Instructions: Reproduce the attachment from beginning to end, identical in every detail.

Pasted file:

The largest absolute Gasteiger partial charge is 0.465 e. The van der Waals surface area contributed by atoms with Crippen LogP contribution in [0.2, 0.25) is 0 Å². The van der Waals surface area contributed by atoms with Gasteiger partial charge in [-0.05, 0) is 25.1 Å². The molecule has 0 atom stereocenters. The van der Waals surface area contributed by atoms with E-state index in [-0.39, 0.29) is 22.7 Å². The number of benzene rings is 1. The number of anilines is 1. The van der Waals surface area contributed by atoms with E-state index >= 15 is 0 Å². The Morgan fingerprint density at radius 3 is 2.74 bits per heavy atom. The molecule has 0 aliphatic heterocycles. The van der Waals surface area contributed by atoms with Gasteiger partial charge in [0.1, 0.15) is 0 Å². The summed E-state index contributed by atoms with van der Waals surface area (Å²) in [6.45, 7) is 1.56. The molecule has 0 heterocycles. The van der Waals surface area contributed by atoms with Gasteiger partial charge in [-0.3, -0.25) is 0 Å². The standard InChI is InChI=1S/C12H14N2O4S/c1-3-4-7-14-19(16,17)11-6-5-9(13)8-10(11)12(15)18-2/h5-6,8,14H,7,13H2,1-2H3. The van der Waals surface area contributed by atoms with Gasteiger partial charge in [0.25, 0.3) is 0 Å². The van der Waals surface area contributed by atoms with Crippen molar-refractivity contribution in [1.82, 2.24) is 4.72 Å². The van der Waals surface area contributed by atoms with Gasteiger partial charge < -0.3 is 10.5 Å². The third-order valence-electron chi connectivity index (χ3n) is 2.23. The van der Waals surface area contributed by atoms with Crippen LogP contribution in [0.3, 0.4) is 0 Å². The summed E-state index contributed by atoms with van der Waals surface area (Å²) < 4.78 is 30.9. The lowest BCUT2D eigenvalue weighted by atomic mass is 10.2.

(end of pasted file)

The largest absolute Gasteiger partial charge is 0.465 e. The van der Waals surface area contributed by atoms with Crippen LogP contribution in [0.2, 0.25) is 0 Å². The van der Waals surface area contributed by atoms with Gasteiger partial charge in [-0.05, 0) is 25.1 Å². The molecule has 0 atom stereocenters. The van der Waals surface area contributed by atoms with E-state index in [-0.39, 0.29) is 22.7 Å². The number of benzene rings is 1. The number of anilines is 1. The van der Waals surface area contributed by atoms with E-state index >= 15 is 0 Å². The Morgan fingerprint density at radius 3 is 2.74 bits per heavy atom. The molecule has 0 aliphatic heterocycles. The van der Waals surface area contributed by atoms with Gasteiger partial charge in [0.1, 0.15) is 0 Å². The summed E-state index contributed by atoms with van der Waals surface area (Å²) in [6.45, 7) is 1.56. The molecule has 0 heterocycles. The van der Waals surface area contributed by atoms with Gasteiger partial charge in [-0.3, -0.25) is 0 Å². The standard InChI is InChI=1S/C12H14N2O4S/c1-3-4-7-14-19(16,17)11-6-5-9(13)8-10(11)12(15)18-2/h5-6,8,14H,7,13H2,1-2H3. The van der Waals surface area contributed by atoms with Gasteiger partial charge in [0.25, 0.3) is 0 Å². The van der Waals surface area contributed by atoms with Crippen molar-refractivity contribution in [1.82, 2.24) is 4.72 Å². The van der Waals surface area contributed by atoms with Gasteiger partial charge < -0.3 is 10.5 Å². The third-order valence-electron chi connectivity index (χ3n) is 2.23. The van der Waals surface area contributed by atoms with Crippen LogP contribution in [0.3, 0.4) is 0 Å². The summed E-state index contributed by atoms with van der Waals surface area (Å²) < 4.78 is 30.9. The lowest BCUT2D eigenvalue weighted by atomic mass is 10.2.